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Articles Tagged with Arbitration

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In the January 23, 2020 edition of The Legal Intelligencer Edward T. Kang, managing member of KHF wrote “Beyond the Courts: The Potential Future of Arbitration

This recent decision has implications for how practitioners understand the court system and arbitration system to usually work, as well as raising already-existent questions about the fairness of arbitration clauses and its applicability for various types of claims.

In a recent decision from the U.S. Court of Appeals for the Third Circuit, we saw a rare event—the court affirmed the district court’s decision to vacate an arbitration award in Monongahela Valley Hospital v. United Steel, Paper and Forestry, Rubber, Manufacturing, Energy, Allied Industrial and Service Workers International Union, AFL-CIO, CLC, ___F.3d___ (3d Cir. Dec. 30, 2019). This case exemplified one of the rare situations in which the courts have decided to exercise authority and “correct” arbitration awards that have appeared to be blatantly unfair, which could arise from a variety of reasons. This recent decision has implications for how practitioners understand the court system and arbitration system to usually work, as well as raising already-existent questions about the fairness of arbitration clauses and its applicability for various types of claims.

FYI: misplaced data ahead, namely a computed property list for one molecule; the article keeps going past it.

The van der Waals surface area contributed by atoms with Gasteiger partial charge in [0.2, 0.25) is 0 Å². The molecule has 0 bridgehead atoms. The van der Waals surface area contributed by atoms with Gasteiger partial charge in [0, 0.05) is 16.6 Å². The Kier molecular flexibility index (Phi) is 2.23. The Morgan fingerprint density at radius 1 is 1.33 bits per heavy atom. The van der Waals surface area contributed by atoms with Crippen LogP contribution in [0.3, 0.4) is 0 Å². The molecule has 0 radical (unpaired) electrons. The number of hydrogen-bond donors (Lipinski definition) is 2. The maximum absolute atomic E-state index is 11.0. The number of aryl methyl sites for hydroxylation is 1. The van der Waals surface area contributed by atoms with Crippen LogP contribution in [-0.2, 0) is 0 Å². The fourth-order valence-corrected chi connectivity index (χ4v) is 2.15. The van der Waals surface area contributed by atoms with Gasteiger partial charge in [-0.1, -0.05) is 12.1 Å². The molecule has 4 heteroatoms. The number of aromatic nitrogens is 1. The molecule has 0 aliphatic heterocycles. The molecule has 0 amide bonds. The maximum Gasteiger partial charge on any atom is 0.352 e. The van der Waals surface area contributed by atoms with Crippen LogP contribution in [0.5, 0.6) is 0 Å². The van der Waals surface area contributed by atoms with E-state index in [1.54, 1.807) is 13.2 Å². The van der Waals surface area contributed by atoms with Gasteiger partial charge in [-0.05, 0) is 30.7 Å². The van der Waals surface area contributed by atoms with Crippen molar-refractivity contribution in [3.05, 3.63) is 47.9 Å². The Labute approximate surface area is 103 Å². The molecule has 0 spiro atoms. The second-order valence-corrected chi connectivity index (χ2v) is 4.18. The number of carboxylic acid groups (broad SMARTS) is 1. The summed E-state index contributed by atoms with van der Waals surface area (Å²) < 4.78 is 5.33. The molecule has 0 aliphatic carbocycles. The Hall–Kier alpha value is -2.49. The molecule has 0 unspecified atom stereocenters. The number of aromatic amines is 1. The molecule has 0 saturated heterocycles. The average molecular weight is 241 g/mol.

Monongahela Valley Hospital involved a dispute between the hospital and one of its “bargaining unit” employees who are members of the union under a collective bargaining agreement (CBA). About half of the employees of the hospital are supervisors who are not bargaining unit employees. The CBA governed the relationship between the hospital and the bargaining unit employees. The grievances centered around the hospital’s denial of a unit bargaining employee’s request for vacation due to a non-unit bargaining employee’s request for the same time off. The hospital denied the unit bargaining employee’s request because her supervisor, a nonbargaining unit employee, had requested the same week off and both could not be away at the same time. Using its authority to have the “final” say in the matter, the hospital denied the bargaining unit employee’s request. Continue reading →